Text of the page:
Developer Week in Review: Java on trial

The trial of the century continues, cat feeders and coding, and PHP sites at risk.

They told me I could be anything when I grew up, so I became the president of a charity. This week, I got to learn all the ins and outs of incorporating a non-profit, so I’ve been a wee bit distracted. On the other hand, setting up the corporation website finally gave me a chance to play around with Drupal, something I’ve been meaning to do for a while.

This week, on the People’s Court …

Who needs Phoenix Wright when you can get all the courtroom drama you want right in your browser? The battle of the titans — AKA Oracle vs Google — has moved out of the copyright phase (after a partial win for Oracle), and into the patent phase.

There’s a lot at stake here, on many levels. A loss by Google would throw the entire future of the Android OS into doubt as well as have some dire implications for what is and isn’t intellectual property. On a broader level, it’s disturbing to see the degree to which the field of software engineering is starting to be controlled by nine lay people sitting in a courtroom, rather than by things such as innovation and creativity.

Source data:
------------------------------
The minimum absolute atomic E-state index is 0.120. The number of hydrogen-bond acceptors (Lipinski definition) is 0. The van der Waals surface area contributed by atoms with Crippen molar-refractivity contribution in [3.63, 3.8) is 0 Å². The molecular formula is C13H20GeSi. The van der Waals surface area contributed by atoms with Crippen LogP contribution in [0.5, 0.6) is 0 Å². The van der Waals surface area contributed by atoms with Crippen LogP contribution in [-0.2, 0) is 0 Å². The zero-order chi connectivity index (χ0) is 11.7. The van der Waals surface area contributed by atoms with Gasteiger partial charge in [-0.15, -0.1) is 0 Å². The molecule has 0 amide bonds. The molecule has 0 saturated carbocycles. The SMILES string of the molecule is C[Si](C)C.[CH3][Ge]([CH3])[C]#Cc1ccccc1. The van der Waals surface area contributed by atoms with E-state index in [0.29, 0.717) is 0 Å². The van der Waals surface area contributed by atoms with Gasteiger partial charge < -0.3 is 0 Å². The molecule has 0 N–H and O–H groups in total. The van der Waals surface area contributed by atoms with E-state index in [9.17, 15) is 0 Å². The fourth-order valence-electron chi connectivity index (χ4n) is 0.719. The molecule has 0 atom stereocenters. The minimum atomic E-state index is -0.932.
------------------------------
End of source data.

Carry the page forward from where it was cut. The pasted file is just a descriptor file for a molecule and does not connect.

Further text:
Cat feeders as a metaphor for good software design

Here’s a dandy little essay by Stack Overflow founder Jeff Atwood, in which he uses the improvements made between generations of automatic cat feeders as an example of how attention to detail in software design is key.

Atwood makes a very good point. The most functional app in the world is going to drive users crazy if it doesn’t do the little things right. This is one of my most frequent criticisms of open source projects: They get the application functional and leave it at that, not bothering to make it actually usable. Of course, commercial software products can suffer the same problems, so don’t think I’m singling out open source alone.

PHP coder, patch thy server!

For the second time, the PHP development team is attempting to patch a severe security hole in the popular web scripting language. Security issues with PHP are particularly nasty, since the language powers some of the most popular web packages, including (eep) Drupal, WordPress and Joomla.

What makes things worse is that many people use third-party web hosting companies and are thus at the mercy of their hosting provider to update the underlying PHP version. Until then, their sites will be be open season for the script kiddies.

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